Indians of Texas: A Look Back in Time, opened at the Museum of the Americas on March 5. The exhibit is an overview of Texas indigenous cultures from the Stone Age to the present.
Currently, there are no Indians in Texas whose ancestry pre-dates European contact. Groups found at the time of the first Spanish conquest were already being decimated by epidemics of European diseases and were largely altered, or gone, by the time of the Spanish missions. The advent of the horse and the movement of aggressive Plains tribes into Texas, and the arrival of more and more settlers caused destruction, upheaval, and displacement. Finally, what few Indians remained after the Civil War were removed to Indian Territory in Oklahoma.
Texas is a vast area encompassing differing ecological zones from the Gulf Coast to the arid Southwest to the plains to the woods and lakes of East Texas. These zones account for cultural patterns quite different from one another. It is within this context that later groups are known by tribal names. Where there are names, there are usually stories to tell. The Caddoes, Karankawa, Wichita, Comanche, Kiowa, and other lesser known tribal groups become the regional focus of the story.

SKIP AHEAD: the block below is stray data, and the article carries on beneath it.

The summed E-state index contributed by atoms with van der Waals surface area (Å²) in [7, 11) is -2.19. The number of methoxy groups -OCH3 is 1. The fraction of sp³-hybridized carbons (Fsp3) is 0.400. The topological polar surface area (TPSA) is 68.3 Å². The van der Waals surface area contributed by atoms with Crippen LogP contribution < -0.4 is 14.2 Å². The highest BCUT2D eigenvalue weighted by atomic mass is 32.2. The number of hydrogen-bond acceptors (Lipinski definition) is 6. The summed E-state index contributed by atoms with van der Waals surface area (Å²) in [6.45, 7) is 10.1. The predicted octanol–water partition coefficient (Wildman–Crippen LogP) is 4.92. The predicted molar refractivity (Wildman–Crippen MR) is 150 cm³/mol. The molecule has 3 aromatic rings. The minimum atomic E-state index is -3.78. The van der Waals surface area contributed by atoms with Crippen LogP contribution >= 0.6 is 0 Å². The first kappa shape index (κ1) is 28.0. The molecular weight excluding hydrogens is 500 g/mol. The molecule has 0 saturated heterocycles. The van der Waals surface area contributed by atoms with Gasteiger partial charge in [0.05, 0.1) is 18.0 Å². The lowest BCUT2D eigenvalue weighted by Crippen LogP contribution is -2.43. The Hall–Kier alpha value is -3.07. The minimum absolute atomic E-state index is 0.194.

So the story of the Indians of Texas is the story of lost lands and lost identities. The question becomes who were the indigenous people at a given point of time. The exhibit attempts to tell the story of the appearances and subsequent disappearance of these peoples over a time of line of no less than 15,000 years.
Sign Up and Save
Get six months of free digital access to the Star-Telegram
Indians of Texas: A Look Back in Time is on display from March 5, —July 30. Museum of the Americas is located at 216 Fort Worth Hwy., Weatherford, TX. Hours are 10-5, Mon.-Fri., 11-4, Sat.; admission is free. Call 817-341-8668, or visit www.museumoftheamericas
.com for more information.